Our Breakfast Social – How to Ask for Help

Just Ask. Ask and it is given. Ask and you shall receive. Good things come to those who…ask.

Our breakfast series kicked off at The Sparkle Bar with mimosas and gluten-free donuts baked by Bear and the Honey, raw and organic juices, fruit skewers and breakfast burritos by Kaleidoscope with Mamas Cold Brew keeping our guests caffeinated and energized.

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Our guests were adorned with beautiful, locally and hand-crafted Zenned Out metal bracelets with inspiring messages of “peaceful warrior” or “breathe” imprinted on them, and a bag full of seasonal accessories provided by L.V.Kiki, a monthly subscription-based company that sends customized boxes of 4-6 surprise accessories each month for only $19 + shipping.

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I was so honored to host 30 uniquely driven women for a motivating morning discussion on the art of asking for help. My co-hosts, Leiah Scheibel and Alexandra Bradberry, Founders of  The Sparkle Bar and Jenna Martin, Founder of Arizona’s first mobile flower boutique, The Florette shared the vital lessons in navigating the road to entrepreneurship, finding balance between raising a family to becoming full-time employees, to finding mentors, resources, and free educational programs in the Valley for business plans and financial projections.  We covered the discomforts of crowdfunding and asking for money, to shamelessly promoting our businesses online (and often). Here are the things they shared that helped accelerate their success and odds of receptivity when asking for help or stuff from others:

1) Make sure your brands align.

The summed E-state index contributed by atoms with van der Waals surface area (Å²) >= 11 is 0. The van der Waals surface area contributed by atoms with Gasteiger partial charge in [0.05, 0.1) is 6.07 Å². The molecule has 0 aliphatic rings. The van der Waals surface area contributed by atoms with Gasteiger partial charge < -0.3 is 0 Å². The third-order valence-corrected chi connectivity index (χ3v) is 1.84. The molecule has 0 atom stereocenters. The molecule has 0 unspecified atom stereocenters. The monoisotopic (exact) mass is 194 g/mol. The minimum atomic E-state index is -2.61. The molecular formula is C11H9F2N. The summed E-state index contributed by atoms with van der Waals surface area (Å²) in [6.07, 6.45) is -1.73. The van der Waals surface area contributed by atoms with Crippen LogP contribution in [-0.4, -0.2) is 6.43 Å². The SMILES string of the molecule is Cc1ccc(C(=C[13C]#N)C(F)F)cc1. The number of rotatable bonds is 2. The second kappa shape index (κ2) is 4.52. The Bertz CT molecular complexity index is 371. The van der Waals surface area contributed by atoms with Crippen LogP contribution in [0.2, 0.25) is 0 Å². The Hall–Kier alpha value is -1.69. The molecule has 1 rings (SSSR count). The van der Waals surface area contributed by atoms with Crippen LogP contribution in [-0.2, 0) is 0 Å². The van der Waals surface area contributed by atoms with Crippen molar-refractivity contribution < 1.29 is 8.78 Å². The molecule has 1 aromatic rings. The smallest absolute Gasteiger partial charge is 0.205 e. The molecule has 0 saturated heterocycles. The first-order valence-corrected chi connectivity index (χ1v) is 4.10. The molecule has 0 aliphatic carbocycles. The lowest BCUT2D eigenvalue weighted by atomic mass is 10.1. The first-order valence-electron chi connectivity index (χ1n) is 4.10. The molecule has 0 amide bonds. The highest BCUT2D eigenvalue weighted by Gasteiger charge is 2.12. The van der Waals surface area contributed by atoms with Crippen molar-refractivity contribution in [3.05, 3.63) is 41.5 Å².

When looking for donations, collaborators and sponsors, make sure you share some synergy mojo, whether it’s the same target audience, mission, and purpose. Cross promotion is key but it only works if both parties can benefit from it equally. Femme Beat is geared towards women so we often look for female founded companies or brands that share similar missions in empowering and inspiring women everywhere.

2) Be clear about why and what you’re asking for.

Do your due diligence before reaching out. Know exactly what or why you’re interested in working with them and state it from the get-go. Is it a perspective you need, or something more specific like raising capital?  The more research you do, the better it presents your willingness to effectively use their knowledge and experience. It also shows them that you value their time by checking their Linkedin first and website.

3. It’s a numbers game.

Just because you get a “no,” doesn’t mean you shouldn’t keep asking. When one door closes, it just means it wasn’t your door to open. For every no, there’s a million brands and companies that’ll say yes, but the only way to find one is to keep on asking.

4. People want to help.

You may be surprised at how many successful people sincerely want to help you. It’s easy to forget they’ve been in your shoes before. Our speakers shared how important your close network is – family and friends are often the greatest advocates for your passion and they want to see you succeed. They should be the first people you ask for help from because they already love and believe in you. As for professionals offering their help to you, it’s important to still ask for it. The Sparkle Bar had a client offer to help in anyway she could, and instead of saying “thank you,” they called her back to specifically ask her to help mentor them. And then they researched what a mentor was, how often they should meet, etc. It’s not enough to know that someone can help you, you still need to ask for it and be specific.

5) Passion persuades.

It’s not about what your company or product can do.

It’s about YOU. It’s your passion, you feel called to do it, and you’re giving it all you’ve got. You need to define your why – the purpose, cause, or belief that inspires you to do what you do. People dig that and they’ll do anything to help you reach it.

Ask for what you want.  And then stretch to believe it is so.

Your life is an adventure worth living,


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